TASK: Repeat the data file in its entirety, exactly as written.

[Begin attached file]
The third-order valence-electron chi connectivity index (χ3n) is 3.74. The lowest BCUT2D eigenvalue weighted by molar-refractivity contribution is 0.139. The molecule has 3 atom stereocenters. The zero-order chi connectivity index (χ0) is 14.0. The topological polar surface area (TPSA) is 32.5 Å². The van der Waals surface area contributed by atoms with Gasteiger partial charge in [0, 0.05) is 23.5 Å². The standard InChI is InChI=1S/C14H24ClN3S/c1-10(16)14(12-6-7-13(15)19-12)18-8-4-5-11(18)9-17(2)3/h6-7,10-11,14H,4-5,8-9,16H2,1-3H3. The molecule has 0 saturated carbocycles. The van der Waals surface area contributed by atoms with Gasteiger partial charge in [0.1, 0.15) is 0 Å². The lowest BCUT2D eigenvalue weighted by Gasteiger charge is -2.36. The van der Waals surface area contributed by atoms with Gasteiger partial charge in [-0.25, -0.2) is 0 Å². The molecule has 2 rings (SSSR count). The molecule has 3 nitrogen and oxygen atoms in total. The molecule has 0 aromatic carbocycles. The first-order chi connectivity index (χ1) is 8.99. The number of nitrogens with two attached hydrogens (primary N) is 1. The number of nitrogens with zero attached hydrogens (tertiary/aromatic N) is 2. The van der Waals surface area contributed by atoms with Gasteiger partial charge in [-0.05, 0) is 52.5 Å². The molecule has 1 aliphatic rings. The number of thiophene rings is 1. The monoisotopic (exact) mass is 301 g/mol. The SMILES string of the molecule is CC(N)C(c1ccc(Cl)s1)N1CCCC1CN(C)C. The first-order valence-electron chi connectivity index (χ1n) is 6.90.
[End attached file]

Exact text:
The third-order valence-electron chi connectivity index (χ3n) is 3.74. The lowest BCUT2D eigenvalue weighted by molar-refractivity contribution is 0.139. The molecule has 3 atom stereocenters. The zero-order chi connectivity index (χ0) is 14.0. The topological polar surface area (TPSA) is 32.5 Å². The van der Waals surface area contributed by atoms with Gasteiger partial charge in [0, 0.05) is 23.5 Å². The standard InChI is InChI=1S/C14H24ClN3S/c1-10(16)14(12-6-7-13(15)19-12)18-8-4-5-11(18)9-17(2)3/h6-7,10-11,14H,4-5,8-9,16H2,1-3H3. The molecule has 0 saturated carbocycles. The van der Waals surface area contributed by atoms with Gasteiger partial charge in [0.1, 0.15) is 0 Å². The lowest BCUT2D eigenvalue weighted by Gasteiger charge is -2.36. The van der Waals surface area contributed by atoms with Gasteiger partial charge in [-0.25, -0.2) is 0 Å². The molecule has 2 rings (SSSR count). The molecule has 3 nitrogen and oxygen atoms in total. The molecule has 0 aromatic carbocycles. The first-order chi connectivity index (χ1) is 8.99. The number of nitrogens with two attached hydrogens (primary N) is 1. The number of nitrogens with zero attached hydrogens (tertiary/aromatic N) is 2. The van der Waals surface area contributed by atoms with Gasteiger partial charge in [-0.05, 0) is 52.5 Å². The molecule has 1 aliphatic rings. The number of thiophene rings is 1. The monoisotopic (exact) mass is 301 g/mol. The SMILES string of the molecule is CC(N)C(c1ccc(Cl)s1)N1CCCC1CN(C)C. The first-order valence-electron chi connectivity index (χ1n) is 6.90.